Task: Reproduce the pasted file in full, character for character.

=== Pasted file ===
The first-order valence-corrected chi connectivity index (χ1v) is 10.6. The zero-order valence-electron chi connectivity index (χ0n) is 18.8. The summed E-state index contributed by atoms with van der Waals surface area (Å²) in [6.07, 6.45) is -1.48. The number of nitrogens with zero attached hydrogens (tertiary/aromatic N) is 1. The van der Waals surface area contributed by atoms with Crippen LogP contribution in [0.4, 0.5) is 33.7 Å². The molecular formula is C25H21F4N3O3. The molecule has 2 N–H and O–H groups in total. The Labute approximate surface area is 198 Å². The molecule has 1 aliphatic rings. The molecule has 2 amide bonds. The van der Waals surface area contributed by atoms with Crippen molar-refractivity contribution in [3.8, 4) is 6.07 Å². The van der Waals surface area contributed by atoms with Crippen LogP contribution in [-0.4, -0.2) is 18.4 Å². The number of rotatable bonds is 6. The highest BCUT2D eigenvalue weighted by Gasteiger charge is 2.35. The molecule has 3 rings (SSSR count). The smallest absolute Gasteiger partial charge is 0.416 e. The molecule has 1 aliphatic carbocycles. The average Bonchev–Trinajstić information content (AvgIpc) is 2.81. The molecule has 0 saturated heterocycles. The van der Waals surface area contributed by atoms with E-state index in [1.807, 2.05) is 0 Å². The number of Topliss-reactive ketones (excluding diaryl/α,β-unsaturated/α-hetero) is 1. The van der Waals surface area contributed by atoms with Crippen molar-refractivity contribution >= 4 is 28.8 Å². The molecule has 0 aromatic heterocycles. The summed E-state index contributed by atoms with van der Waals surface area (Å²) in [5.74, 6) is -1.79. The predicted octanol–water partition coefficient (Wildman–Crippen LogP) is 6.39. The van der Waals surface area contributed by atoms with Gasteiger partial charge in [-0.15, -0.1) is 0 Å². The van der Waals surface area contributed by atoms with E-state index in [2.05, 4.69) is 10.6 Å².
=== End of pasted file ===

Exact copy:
The first-order valence-corrected chi connectivity index (χ1v) is 10.6. The zero-order valence-electron chi connectivity index (χ0n) is 18.8. The summed E-state index contributed by atoms with van der Waals surface area (Å²) in [6.07, 6.45) is -1.48. The number of nitrogens with zero attached hydrogens (tertiary/aromatic N) is 1. The van der Waals surface area contributed by atoms with Crippen LogP contribution in [0.4, 0.5) is 33.7 Å². The molecular formula is C25H21F4N3O3. The molecule has 2 N–H and O–H groups in total. The Labute approximate surface area is 198 Å². The molecule has 1 aliphatic rings. The molecule has 2 amide bonds. The van der Waals surface area contributed by atoms with Crippen molar-refractivity contribution in [3.8, 4) is 6.07 Å². The van der Waals surface area contributed by atoms with Crippen LogP contribution in [-0.4, -0.2) is 18.4 Å². The number of rotatable bonds is 6. The highest BCUT2D eigenvalue weighted by Gasteiger charge is 2.35. The molecule has 3 rings (SSSR count). The smallest absolute Gasteiger partial charge is 0.416 e. The molecule has 1 aliphatic carbocycles. The average Bonchev–Trinajstić information content (AvgIpc) is 2.81. The molecule has 0 saturated heterocycles. The van der Waals surface area contributed by atoms with E-state index in [1.807, 2.05) is 0 Å². The number of Topliss-reactive ketones (excluding diaryl/α,β-unsaturated/α-hetero) is 1. The van der Waals surface area contributed by atoms with Crippen molar-refractivity contribution >= 4 is 28.8 Å². The molecule has 0 aromatic heterocycles. The summed E-state index contributed by atoms with van der Waals surface area (Å²) in [5.74, 6) is -1.79. The predicted octanol–water partition coefficient (Wildman–Crippen LogP) is 6.39. The van der Waals surface area contributed by atoms with Gasteiger partial charge in [-0.15, -0.1) is 0 Å². The van der Waals surface area contributed by atoms with E-state index in [2.05, 4.69) is 10.6 Å².